As stipulated in paragraphs 2 and 3 of subsection (a), the “investment advisory contract” refers to any contract or agreement in which a person requires him or her to act as an investment advisor for another person as an investment company listed in sub-chapter I of this chapter or to manage it. A transfer clause in an investment advisory contract should, after written notification of a transfer (normally 30 to 60 days), meet a reasonable period of time to oppose the client. Language should make the client understand that an failure to object to an assignment in days X is considered a de facto consent to the assignment. The Commission may, as a general rule, prohibit or impose conditions or restrictions on the use of agreements that require clients or clients of an investment advisor to resolve future disputes between them, arising from federal securities laws, the rules and regulations mentioned in them, or the rules of a self-regulatory organization, when it finds that such a ban , the imposition of conditions or restrictions is in the public interest and investor protection. Section 205 (a) (2) of the Investment Advisers Act of 1940 prohibits consultants from entering into an investment advisory contract with a client who “does not provide, for the most part, that the investment advisor does not terminate such a contract without the agreement of the other contracting party.” This is the prerequisite for a consulting contract to give the client the opportunity to accept the loan of his contract to another advisor. Wrap pricing programs and other discretionary advisory programs offering similar advice to a number of clients should be structured to avoid the creation of an unregistered investment company. The Commission adopted Article 3 bis-4 as part of the Investment Companies Act 1940, in order to create a non-exclusive safe haven based on the definition of an investment company for advisory programs that meet certain requirements. See Investment Company Release No 22579 (March 24, 1997). However, it is important for consultants that negative consent in the course of an assignment is generally permitted. The SEC confirmed this view with a series of action letters from the 1980s, which were later confirmed in other letters of action in the 1990s. 1970 – pub.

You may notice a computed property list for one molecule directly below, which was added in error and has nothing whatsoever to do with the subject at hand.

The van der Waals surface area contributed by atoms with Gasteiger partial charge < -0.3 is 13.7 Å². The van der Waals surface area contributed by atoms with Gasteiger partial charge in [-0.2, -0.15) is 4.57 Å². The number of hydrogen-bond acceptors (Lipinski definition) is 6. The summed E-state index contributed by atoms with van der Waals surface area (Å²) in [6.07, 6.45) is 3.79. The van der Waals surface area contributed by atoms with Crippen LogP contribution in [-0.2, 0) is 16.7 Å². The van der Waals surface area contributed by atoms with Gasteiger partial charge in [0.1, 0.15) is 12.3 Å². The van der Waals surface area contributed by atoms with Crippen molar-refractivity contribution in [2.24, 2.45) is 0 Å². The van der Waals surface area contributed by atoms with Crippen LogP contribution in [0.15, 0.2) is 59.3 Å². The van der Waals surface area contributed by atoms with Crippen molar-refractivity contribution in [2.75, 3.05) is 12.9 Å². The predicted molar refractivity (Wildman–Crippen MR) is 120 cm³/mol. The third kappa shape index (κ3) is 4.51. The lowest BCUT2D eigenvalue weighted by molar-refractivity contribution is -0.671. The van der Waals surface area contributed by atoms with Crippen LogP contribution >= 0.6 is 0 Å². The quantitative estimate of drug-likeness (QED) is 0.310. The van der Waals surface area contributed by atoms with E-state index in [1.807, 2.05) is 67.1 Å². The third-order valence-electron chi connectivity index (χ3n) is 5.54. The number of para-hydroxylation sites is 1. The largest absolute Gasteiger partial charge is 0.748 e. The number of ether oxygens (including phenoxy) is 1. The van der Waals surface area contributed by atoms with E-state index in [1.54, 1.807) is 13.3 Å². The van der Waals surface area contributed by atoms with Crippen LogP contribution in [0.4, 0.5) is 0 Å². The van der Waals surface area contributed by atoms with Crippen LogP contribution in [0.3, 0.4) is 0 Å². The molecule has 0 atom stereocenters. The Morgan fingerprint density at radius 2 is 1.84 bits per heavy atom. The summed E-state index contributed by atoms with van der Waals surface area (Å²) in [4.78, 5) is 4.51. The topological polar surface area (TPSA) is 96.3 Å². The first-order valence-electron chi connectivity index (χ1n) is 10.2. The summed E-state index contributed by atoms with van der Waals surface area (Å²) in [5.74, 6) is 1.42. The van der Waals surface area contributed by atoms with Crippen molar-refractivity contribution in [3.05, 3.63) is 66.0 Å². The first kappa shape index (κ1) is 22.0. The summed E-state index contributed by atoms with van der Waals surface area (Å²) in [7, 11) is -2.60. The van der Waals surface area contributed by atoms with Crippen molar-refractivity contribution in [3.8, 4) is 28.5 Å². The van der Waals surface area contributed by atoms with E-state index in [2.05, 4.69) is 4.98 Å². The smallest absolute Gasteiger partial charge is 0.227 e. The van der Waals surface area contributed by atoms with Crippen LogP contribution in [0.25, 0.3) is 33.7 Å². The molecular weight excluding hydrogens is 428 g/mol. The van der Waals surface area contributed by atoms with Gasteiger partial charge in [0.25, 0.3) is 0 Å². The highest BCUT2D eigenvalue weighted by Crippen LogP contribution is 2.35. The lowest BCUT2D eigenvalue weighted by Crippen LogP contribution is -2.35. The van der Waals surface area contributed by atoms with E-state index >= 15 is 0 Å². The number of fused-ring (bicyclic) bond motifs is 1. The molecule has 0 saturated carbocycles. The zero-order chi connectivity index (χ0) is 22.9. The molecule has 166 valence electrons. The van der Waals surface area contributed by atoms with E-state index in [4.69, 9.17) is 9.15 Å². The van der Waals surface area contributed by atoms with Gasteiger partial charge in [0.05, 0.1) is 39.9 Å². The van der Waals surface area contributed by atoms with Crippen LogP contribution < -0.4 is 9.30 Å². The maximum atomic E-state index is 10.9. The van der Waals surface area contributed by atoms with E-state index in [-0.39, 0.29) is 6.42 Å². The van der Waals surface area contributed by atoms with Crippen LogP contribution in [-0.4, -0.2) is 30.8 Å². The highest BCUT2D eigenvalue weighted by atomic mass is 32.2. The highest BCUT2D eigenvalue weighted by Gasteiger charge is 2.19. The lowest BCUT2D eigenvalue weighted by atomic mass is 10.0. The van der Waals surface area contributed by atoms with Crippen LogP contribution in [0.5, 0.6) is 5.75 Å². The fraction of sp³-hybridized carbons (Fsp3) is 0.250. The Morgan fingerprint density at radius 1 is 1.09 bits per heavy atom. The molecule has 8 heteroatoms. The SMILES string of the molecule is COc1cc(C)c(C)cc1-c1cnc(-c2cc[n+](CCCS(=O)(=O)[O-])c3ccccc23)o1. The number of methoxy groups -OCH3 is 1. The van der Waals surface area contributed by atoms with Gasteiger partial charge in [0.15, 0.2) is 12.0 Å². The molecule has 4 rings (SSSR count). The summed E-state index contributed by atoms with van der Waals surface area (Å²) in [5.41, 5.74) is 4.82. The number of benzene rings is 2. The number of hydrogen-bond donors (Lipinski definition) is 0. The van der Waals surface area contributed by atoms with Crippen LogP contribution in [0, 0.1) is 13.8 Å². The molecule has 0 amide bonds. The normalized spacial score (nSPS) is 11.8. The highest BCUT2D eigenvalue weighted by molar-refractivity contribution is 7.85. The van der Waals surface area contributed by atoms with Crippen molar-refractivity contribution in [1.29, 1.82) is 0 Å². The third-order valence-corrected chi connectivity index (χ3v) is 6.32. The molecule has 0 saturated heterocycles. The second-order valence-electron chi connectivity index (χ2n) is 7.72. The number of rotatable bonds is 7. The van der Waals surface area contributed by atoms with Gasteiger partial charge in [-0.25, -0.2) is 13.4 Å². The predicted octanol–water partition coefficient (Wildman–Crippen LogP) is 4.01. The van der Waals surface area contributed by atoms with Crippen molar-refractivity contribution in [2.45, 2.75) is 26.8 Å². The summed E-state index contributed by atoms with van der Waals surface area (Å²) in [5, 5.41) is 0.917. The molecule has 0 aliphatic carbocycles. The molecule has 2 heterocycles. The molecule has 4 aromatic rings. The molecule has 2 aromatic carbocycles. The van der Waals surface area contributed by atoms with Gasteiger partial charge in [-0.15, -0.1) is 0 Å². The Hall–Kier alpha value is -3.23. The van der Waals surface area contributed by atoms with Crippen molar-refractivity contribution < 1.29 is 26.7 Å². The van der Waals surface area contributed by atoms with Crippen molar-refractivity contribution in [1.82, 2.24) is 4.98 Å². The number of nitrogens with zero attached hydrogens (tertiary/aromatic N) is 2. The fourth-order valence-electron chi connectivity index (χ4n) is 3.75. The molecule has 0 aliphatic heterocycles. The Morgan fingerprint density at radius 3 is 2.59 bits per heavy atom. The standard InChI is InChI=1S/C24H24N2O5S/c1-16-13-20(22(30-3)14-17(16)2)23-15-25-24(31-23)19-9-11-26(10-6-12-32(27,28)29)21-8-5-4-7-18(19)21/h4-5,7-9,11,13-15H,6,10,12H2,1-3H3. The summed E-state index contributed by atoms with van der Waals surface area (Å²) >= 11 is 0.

L. 91-547 replaces the reference to section “80b-3 (b)” for “80b-3” of that title in the first sentence, renamed the second sentence, called “kl.” (A) and puts kl. (B) and points (i) and (ii) as well as provisions to account for compensation on the basis of the company`s or fund`s assets. A term management method for the recording of investments in a securities index or other measure of investment performance, as defined by the Commission`s rules, regulations or orders, the third sentence from which compensation must be measured is replaced by the words “account of a person other than an investment company” in the fourth , former third sentence, “paragraphs 2) and (3) of this section” for the “present section” and in the definition of “advisory contract”: under sub-chapter I of this chapter” for “account for a person other than an investment company.” Recently, the Staff was asked to give its opinion on the following situation: a fund had separate administrative and board agreements and its board of directors wanted to consolidate the terms of any agreement into a single “administrative arrangement” without obtaining shareholder approval for the single agreement provided section 15 (a) of the Investment Companies Act 1940.